Developing communities creates jobs
Some say Northern Territory land councils should now do economic development not community development. We say – and show – it’s not one or the other. Community development generates good local employment, if done properly.
Take the Alpurrurulam church.
Alpurrurulam is very remote, nearly 640 kilometres northeast of Alice Springs on the NT–Queensland border and jobs are scarce.
Alpurrurulam committed nearly $500,000 to build the church from compensation paid by the Commonwealth for seizing this community’s land, among many others’, during its so-called Intervention in 2008.
On the community’s behalf, we engaged Ben Olschewsky, a builder fortuitously based there. He then employed eight local men, 40 per cent of the necessary workforce, doing everything from surveying the church site, to boxing and pouring the slab, welding the structural steel, and fitting panels and flashings.
‘They stuck at it, learned a lot and are proud that they have done something big,’ said community leader Maxie Ray.
Completed in late 2015, the church’s local workforce now has transportable skills. Jackie Mahoney’s son Mitchell is transporting his. ‘He got a decent job after that, in NSW,’ said Mr Mahoney.
Yet their skills, and confidence applying them, are also in demand closer to home.
Next, Alpurrurulam invested $27,000 additional lease money in tools and materials for twelve locals to handcraft pews for the church.
‘We are filled with pride when our families use the church furniture,’ said local worker Leo Petrick.
Supervisor of the pew works, local Rohan Webb, said: ‘Other communities want to learn how to make this furniture and carpentry. We’re keen to show them.’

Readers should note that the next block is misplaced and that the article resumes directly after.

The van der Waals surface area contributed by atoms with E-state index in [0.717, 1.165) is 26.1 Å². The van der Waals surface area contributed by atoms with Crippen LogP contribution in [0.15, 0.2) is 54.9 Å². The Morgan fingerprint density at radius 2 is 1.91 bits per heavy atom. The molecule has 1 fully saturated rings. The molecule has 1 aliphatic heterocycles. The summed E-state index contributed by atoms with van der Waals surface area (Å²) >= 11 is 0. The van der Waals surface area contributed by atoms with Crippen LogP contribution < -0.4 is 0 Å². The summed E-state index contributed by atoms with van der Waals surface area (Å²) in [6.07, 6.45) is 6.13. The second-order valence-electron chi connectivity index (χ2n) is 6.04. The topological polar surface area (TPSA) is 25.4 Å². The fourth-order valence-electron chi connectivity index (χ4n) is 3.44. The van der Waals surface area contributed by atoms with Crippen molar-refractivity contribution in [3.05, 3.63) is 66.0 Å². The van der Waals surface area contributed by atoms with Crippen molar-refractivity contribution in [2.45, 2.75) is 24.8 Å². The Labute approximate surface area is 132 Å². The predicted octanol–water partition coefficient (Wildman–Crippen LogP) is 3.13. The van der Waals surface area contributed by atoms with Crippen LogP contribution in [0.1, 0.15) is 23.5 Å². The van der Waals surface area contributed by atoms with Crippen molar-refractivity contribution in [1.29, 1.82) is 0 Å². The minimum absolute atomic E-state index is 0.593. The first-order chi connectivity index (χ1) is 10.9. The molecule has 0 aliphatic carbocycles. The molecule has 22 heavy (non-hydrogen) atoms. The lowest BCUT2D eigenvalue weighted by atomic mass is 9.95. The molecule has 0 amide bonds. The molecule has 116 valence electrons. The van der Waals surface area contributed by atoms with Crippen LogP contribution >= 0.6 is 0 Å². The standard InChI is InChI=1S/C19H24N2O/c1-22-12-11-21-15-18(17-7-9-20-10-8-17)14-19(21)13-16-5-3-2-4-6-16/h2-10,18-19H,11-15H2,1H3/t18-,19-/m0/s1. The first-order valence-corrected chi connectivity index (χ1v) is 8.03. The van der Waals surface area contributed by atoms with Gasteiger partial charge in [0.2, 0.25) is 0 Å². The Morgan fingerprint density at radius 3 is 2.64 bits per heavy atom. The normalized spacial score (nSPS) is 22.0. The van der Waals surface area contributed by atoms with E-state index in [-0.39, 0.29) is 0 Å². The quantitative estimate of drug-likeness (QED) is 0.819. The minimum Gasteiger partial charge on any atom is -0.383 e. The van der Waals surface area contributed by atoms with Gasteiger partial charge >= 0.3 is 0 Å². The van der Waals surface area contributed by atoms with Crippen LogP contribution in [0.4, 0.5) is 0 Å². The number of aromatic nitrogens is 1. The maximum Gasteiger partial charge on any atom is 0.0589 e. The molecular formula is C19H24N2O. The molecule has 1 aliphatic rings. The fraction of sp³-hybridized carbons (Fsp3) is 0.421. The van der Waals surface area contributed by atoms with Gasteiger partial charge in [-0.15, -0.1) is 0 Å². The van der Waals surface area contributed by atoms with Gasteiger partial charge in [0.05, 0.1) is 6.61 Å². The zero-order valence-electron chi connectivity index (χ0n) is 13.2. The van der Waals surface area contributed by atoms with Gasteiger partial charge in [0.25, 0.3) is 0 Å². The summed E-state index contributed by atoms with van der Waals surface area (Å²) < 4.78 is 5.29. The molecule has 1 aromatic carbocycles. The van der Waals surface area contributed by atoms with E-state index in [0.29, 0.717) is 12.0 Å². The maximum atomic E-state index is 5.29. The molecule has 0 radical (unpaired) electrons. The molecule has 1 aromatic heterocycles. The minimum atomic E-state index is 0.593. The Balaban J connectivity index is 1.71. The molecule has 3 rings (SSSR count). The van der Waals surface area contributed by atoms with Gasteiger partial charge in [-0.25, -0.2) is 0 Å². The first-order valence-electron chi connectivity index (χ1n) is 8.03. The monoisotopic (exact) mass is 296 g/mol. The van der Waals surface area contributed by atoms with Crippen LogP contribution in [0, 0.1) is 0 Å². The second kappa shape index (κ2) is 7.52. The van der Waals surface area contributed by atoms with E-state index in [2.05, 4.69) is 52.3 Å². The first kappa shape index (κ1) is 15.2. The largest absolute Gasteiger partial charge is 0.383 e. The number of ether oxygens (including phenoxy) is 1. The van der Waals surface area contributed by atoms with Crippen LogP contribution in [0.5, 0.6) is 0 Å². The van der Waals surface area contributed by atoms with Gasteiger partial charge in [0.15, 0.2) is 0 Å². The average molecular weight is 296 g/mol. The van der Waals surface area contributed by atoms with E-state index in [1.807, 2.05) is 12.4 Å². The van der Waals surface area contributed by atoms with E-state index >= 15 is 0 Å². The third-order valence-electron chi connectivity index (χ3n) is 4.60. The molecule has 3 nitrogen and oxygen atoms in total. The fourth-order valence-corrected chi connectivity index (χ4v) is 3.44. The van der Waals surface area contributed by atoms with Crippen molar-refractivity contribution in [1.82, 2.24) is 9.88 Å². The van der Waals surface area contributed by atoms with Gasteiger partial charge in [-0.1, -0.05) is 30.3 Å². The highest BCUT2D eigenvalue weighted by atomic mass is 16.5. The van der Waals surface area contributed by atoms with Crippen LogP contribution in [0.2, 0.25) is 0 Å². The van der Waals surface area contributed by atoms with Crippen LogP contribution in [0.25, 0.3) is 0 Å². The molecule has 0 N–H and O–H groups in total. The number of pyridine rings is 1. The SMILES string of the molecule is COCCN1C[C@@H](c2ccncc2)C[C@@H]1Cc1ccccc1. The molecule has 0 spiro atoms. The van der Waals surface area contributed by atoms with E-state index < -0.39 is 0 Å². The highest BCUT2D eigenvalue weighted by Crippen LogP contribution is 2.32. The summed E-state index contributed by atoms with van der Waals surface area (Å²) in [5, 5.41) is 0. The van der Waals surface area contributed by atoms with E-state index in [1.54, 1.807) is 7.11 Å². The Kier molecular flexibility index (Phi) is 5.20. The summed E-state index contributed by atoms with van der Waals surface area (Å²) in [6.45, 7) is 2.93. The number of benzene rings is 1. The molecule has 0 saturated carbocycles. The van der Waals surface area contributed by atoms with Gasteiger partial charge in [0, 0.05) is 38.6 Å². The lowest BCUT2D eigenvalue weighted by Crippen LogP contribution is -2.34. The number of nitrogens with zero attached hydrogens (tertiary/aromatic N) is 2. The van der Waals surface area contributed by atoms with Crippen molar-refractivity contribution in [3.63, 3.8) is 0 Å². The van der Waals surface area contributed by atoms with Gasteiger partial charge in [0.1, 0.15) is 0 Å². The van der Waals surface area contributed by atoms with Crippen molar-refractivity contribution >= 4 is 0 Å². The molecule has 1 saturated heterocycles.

In 2018–19, 475 Aboriginal people across the CLC region worked more than 36,000 hours on projects they funded with royalty, rent, leasing and compensation income via the CLC’s community development program. This was double the previous year’s.
Communities investing more of such income in projects that benefit them is far from simple. They are seeding remote economies, with our support – and not just through infrastructure spending.
The Warlpiri Education and Training Trust, or WETT, funded more than 5,000 hours of work in its four remote communities in 2018–19. Some of this work, in playgroups for instance, requires formal qualifications, like the Certificate II in family wellbeing. And Willowra’s Barbara Williams, for one, is up for it, ready to take up the expanding opportunities.
‘Through the training I now have more understanding and knowledge to help the children and can move up to the next certificate,’ she said.
Meanwhile, mining compensation income has paid to employ and train Shaquille Presley as a lifeguard at the Yuendumu pool.
‘I like it here,’ Mr Presley said. ‘I’ve learned about the pool tests, putting chlorine in and also keeping the kids safe.’
His is another good job and skill set among the many now coming from our community development.